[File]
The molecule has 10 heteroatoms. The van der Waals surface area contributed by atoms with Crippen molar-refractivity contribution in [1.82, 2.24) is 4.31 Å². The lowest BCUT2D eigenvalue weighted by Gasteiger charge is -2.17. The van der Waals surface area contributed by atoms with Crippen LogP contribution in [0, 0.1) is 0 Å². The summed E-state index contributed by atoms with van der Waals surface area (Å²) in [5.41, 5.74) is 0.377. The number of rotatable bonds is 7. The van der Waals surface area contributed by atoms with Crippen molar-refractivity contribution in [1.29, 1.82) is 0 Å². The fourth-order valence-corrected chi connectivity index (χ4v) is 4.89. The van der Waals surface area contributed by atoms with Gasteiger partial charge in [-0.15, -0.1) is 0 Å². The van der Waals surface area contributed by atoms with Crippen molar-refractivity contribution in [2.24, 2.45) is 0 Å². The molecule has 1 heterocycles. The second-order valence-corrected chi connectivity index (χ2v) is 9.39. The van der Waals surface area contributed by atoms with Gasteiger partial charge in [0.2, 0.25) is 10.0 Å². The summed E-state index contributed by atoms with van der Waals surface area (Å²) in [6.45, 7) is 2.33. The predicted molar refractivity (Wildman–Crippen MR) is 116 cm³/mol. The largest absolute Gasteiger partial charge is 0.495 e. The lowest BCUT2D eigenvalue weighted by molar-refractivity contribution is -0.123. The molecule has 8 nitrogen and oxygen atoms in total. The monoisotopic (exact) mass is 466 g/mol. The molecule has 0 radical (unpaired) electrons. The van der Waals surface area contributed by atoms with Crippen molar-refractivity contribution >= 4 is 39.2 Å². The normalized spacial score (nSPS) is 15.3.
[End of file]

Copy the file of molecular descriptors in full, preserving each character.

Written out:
The molecule has 10 heteroatoms. The van der Waals surface area contributed by atoms with Crippen molar-refractivity contribution in [1.82, 2.24) is 4.31 Å². The lowest BCUT2D eigenvalue weighted by Gasteiger charge is -2.17. The van der Waals surface area contributed by atoms with Crippen LogP contribution in [0, 0.1) is 0 Å². The summed E-state index contributed by atoms with van der Waals surface area (Å²) in [5.41, 5.74) is 0.377. The number of rotatable bonds is 7. The van der Waals surface area contributed by atoms with Crippen molar-refractivity contribution in [1.29, 1.82) is 0 Å². The fourth-order valence-corrected chi connectivity index (χ4v) is 4.89. The van der Waals surface area contributed by atoms with Gasteiger partial charge in [-0.15, -0.1) is 0 Å². The van der Waals surface area contributed by atoms with Crippen molar-refractivity contribution in [2.24, 2.45) is 0 Å². The molecule has 1 heterocycles. The second-order valence-corrected chi connectivity index (χ2v) is 9.39. The van der Waals surface area contributed by atoms with Gasteiger partial charge in [0.2, 0.25) is 10.0 Å². The summed E-state index contributed by atoms with van der Waals surface area (Å²) in [6.45, 7) is 2.33. The predicted molar refractivity (Wildman–Crippen MR) is 116 cm³/mol. The largest absolute Gasteiger partial charge is 0.495 e. The lowest BCUT2D eigenvalue weighted by molar-refractivity contribution is -0.123. The molecule has 8 nitrogen and oxygen atoms in total. The monoisotopic (exact) mass is 466 g/mol. The molecule has 0 radical (unpaired) electrons. The van der Waals surface area contributed by atoms with Crippen molar-refractivity contribution >= 4 is 39.2 Å². The normalized spacial score (nSPS) is 15.3.